Great games aren't created in a vacuum.
Being successful in the games industry requires a strong understanding of the medium and the market, and playing lots of games is inevitably a part of this.
Given how crucial this can be for insight and inspiration, and just how passionate this industry is, it's about time more people started openly talking about the games they play.
So PocketGamer.biz will be regularly reaching out to key figures in the mobile games industry to ask them what game (other than their own) is currently keeping them busy after hours. You can view all entries here.
This time, it's The Secret Police and Bossa Studios co-founder Ric Moore with his playing habits in the spotlight.
PocketGamer.biz: What mobile game (other than your own) are you currently playing the most?
Ric Moore: Dungeon Link. It's a puzzle RPG made by Kong Studios who are a small team of Koreans based in California, I think.
How long have you been playing it, and do you see yourself continuing?
I've been playing it over a year but I suspect I'll churn pretty soon.
I'm at a point where I have to grind for a month just to progress by one story quest. I think I'm just playing out of habit, logging in to collect free stuff daily.
What do you enjoy most about it?
I suspect I enjoy the meta game the most: collecting the characters and awakening them, because once auto battle was unlocked I've never turned it off!
Auto battle is a common feature in RPGs. When I first encountered it I thought it meant the developer was effectively admitting the combat was so tedious they put a button in so you don't have to play it.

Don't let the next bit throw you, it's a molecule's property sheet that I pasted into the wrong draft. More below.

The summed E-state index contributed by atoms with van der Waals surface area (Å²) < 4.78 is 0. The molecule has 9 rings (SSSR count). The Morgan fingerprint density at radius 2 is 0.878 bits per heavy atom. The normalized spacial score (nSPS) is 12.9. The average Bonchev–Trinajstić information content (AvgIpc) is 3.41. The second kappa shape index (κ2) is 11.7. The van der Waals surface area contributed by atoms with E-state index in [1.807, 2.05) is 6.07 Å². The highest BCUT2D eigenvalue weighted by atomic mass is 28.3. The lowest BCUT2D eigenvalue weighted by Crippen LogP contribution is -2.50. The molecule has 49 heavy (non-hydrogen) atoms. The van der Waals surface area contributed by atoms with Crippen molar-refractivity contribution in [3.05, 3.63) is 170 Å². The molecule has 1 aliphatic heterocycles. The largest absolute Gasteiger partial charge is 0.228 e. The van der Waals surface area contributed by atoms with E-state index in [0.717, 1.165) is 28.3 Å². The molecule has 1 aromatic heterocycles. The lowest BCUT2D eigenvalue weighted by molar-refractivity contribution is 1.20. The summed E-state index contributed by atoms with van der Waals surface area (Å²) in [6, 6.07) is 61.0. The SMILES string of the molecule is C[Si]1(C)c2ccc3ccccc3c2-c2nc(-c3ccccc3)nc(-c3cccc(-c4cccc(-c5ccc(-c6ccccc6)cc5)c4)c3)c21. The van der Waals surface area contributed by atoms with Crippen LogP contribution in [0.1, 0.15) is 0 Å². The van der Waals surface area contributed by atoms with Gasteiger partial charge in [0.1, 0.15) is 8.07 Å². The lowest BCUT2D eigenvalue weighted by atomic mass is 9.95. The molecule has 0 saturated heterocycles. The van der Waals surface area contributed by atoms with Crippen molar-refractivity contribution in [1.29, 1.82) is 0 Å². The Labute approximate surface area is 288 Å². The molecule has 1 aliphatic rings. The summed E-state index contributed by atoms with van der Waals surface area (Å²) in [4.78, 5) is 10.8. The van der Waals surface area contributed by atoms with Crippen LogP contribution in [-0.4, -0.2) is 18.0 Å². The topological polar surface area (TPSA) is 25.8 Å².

While this is partially true, what it highlights is that it's the rest of the game that makes it tick. Dungeon Link goes one step further and has a skip button for quests you have previously completed.
This allows you to collect the loot and XP without having to sit through the quests, although it costs double the energy to do this.
Perhaps it's a precursor to the idle RPGs that are all the rage now.
What does this game do that makes it especially unique and innovative?
I love their art style. The characters are awesome and all the battle effects are really cool. The most innovative part is definitely the puzzle.
What I notice quite a lot in the west is developers copy games like Puzzle & Dragons thinking they must have the match-3 aspect, as if that's the key to the game's success.
However, Asian RPGs tend to swap out the match-3 and just have a very similar metagame.
Developers copy games like Puzzle & Dragons as if match-3 is the key to the game's success.Ric Moore
If you compare Puzzle & Dragons, Monster Strike, Brave Frontier, Terra Battle and others, they all have very similar systems for collecting and leveling characters, and the innovation is almost always in the battling/questing part.
That's the part that draws the player in, and the meta game is what keeps people playing a long time.
Dungeon Link does this with a puzzle that involves connecting coloured squares by drawing a path between them, usually through some baddies.